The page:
Tuesday, June 3, 2014

The Huge Roses: Chapter Four, part four

American nurse Tory Bird, visiting Amsterdam with her sister Jane, meets Dr. Maximilan van den Nie whilst giving first aid to an injured English tourist.  After a lovely weekend, Tory returns home to the United States, daydreaming of the handsome Dutchman.  To her surprise, Max arrives in Tory's New Hampshire village a few weeks later!

Installment One - Installment Two - Installment Three - Installment Four - Installment Five - Installment Six - Installment Seven - Installment Eight - Installment Nine - Installment Ten - Installment Eleven


THE HUGE ROSES (working title)
copyright 2014 by Betty van den Betsy; not for reprint or publication without permission


Chapter Four, part four:


As they waited, Tory quietly studied Carrie Frieder, standing near Dr. van den Nie.  The researcher was about 40, dressed in a grey wool trouser suit with a quiet sage pinstripe, and a dark green cotton turtleneck with a silver chain around her neck.  Her make-up was subtle, and her glossy hair, flecked with white, pulled back into a French pleat.  She had shown herself nearly as good a speaker as her colleague during the question-and-answer session, albeit with a tendency to digress on occasion.  The two clearly had a strong working relationship, and Tory wondered idly if it amounted to more than that.  She would certainly wish someone more like this strong, smart woman for Dr. van den Nie than a Fleurie Gold or haughty Dutchwoman.
The restaurant staff did their work efficiently, and they were seated quickly.  Tory found she was between Dr. Bachman and Dr. Frieder, and began a polite conversation with the latter as the waitress handed menus around.  Dr. van den Die, the wine list resting on the table next to him, broke into Tory’s explanation of her proposed participation in the geriatric research, saying to the table at large, “I believe Tory likes white burgundies; shall I order a bottle?”  To her considerable vexation, Tory felt her cheeks flush as the twins turned their bright blue eyes on her like laser sights.  Carrie Frieder distracted their attention by saying, “That sounds wonderful to me, even if I am a Californian.  The surfing end, I’m afraid, not the skiing and winemaking part of California.”  She smiled brightly at the twins, and Neil – easily distracted – informed her he loved surfing, though he’d always opt for the snowy Tahoe area over the beaches and deserts of southern California.  As the conversation turned general, Dr. Frieder whispered to Tory, “I’m a youngest child.  You, too?”  Tory nodded and grinned.  It was great to find an understanding ally.
Dinner was delightful; at Max’s suggestion everyone ordered appetizers before their entrĂ©es.  For Tory, that was a wild extravagance, but she loved every bite of her mushrooms in garlic sauce, and only lost two spoonfuls to her brother.  As they were finishing their main course, Dr. Bachman’s phone buzzed in his pocket.  With a quick apology, he pulled it out and looked at the screen.  “Good news,” he reported into the sudden silence around him.  “Diana Schwahnn’s headed to the hospital, just when she should be.  It’s her third, so I’ll have to leave all of you and try to get there ahead of her.  Her second was just a few hours of labor, and it wouldn’t do for me to be late.”  Suddenly he looked at Tory with almost-comical dismay.  “Well, Tory, it won’t hurt you to join me on this, although I’m not sure what the on-site nurses will say.  I’m sure it will be okay.”  Still, he looked doubtful.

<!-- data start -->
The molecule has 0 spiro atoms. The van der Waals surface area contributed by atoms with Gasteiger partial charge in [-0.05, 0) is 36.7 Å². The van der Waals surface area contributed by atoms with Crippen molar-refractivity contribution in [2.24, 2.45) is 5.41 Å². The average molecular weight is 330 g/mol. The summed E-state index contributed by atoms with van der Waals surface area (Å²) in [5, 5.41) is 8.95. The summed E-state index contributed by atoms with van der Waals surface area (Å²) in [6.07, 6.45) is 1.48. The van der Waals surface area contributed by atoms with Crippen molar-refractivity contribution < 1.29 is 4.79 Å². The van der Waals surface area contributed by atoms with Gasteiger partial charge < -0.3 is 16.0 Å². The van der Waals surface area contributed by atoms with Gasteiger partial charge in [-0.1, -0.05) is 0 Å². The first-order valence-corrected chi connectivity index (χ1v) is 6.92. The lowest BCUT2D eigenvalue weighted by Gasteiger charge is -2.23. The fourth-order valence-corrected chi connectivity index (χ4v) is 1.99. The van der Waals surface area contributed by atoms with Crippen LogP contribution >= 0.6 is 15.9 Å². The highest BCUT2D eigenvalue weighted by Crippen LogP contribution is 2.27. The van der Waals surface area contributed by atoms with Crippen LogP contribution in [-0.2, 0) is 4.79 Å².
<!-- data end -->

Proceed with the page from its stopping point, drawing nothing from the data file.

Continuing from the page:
“Easy enough,” Dr. van den Nie announced.  “I’ll be headed back to Bristol after our meal, so I can bring Tory home.”
“Ah, excellent.”  Dr. Bachman’s relief was obvious.  “In fact, the Bird place is right on your way to Josh’s.”  Tory couldn’t object, although her immediate reaction was more alarm than pleasure.  She settled for helping the doctor with his coat and asking him to give Diana her best wishes at an appropriate moment.  “Thanks, Max,” Dr. Bachman called, “sorry to rush off like this,” as he hurried away to the front door.
Tory sat back down again, noticing Neil’s narrowed gaze on her.  Emma was looking at the ceiling, so she asked Dr. Frieder about her Thanksgiving plans.  “Please, call me Carrie,” the other woman replied.  “I’ll be headed to San Diego to be with my parents.  One brother and sister-in-law will be there, too, with a nephew and two nieces.  Then another brother arrives for dessert, usually with his ex.  It’s one of those ‘it’s complicated’ relationships,” she added.  “I’m guessing you all get together?”
“I’ve got the whole long weekend off,” Neil reported proudly.  “I know I’ll pay for it at Christmas, but the food’s not as good then, anyway.”
“Dr. van den Nie, do you have Thanksgiving plans?” Emma asked.  “If not, you’d be very welcome to join us.”  Tory shouldn’t have been surprised – there was a well-established family tradition of opening their home to strays and wanderers, in the spirit of Thanksgiving – but although the doctor had seemed entirely at home when he was stranded at her house for a day, she somehow couldn’t picture him in the midst of her rowdy family.
“Please,” he answered her sister, “do call me Max.  You’re very kind to offer, but I think I’d better plan to spend the day at home.  I have a friend keeping house for me, and I’d hate to leave him alone on a holiday, even if it’s not one we’d usually celebrate.”